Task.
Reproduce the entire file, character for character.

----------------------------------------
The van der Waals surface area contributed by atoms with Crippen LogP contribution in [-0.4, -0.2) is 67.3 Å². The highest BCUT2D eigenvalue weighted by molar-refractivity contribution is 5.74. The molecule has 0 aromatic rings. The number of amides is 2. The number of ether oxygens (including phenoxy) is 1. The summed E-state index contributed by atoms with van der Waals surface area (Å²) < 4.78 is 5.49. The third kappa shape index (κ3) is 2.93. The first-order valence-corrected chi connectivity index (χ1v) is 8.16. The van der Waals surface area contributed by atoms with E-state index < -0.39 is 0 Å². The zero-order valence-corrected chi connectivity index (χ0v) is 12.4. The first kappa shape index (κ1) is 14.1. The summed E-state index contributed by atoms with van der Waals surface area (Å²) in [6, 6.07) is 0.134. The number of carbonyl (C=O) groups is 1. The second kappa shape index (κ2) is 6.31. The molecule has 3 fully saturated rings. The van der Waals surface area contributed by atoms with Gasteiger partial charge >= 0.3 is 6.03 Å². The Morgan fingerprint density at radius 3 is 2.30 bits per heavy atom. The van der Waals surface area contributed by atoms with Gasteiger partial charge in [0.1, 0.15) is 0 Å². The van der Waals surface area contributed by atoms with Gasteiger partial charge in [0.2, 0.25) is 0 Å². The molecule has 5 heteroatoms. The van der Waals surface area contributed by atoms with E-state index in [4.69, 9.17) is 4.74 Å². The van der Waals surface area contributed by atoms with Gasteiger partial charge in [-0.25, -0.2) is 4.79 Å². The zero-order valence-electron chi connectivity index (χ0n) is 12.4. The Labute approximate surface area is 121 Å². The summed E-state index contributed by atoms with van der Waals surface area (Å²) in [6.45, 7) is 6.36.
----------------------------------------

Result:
The van der Waals surface area contributed by atoms with Crippen LogP contribution in [-0.4, -0.2) is 67.3 Å². The highest BCUT2D eigenvalue weighted by molar-refractivity contribution is 5.74. The molecule has 0 aromatic rings. The number of amides is 2. The number of ether oxygens (including phenoxy) is 1. The summed E-state index contributed by atoms with van der Waals surface area (Å²) < 4.78 is 5.49. The third kappa shape index (κ3) is 2.93. The first-order valence-corrected chi connectivity index (χ1v) is 8.16. The van der Waals surface area contributed by atoms with E-state index < -0.39 is 0 Å². The zero-order valence-corrected chi connectivity index (χ0v) is 12.4. The first kappa shape index (κ1) is 14.1. The summed E-state index contributed by atoms with van der Waals surface area (Å²) in [6, 6.07) is 0.134. The number of carbonyl (C=O) groups is 1. The second kappa shape index (κ2) is 6.31. The molecule has 3 fully saturated rings. The van der Waals surface area contributed by atoms with Gasteiger partial charge >= 0.3 is 6.03 Å². The Morgan fingerprint density at radius 3 is 2.30 bits per heavy atom. The van der Waals surface area contributed by atoms with Gasteiger partial charge in [0.1, 0.15) is 0 Å². The van der Waals surface area contributed by atoms with Gasteiger partial charge in [0.2, 0.25) is 0 Å². The molecule has 5 heteroatoms. The van der Waals surface area contributed by atoms with E-state index in [4.69, 9.17) is 4.74 Å². The van der Waals surface area contributed by atoms with Gasteiger partial charge in [-0.25, -0.2) is 4.79 Å². The zero-order valence-electron chi connectivity index (χ0n) is 12.4. The Labute approximate surface area is 121 Å². The summed E-state index contributed by atoms with van der Waals surface area (Å²) in [6.45, 7) is 6.36.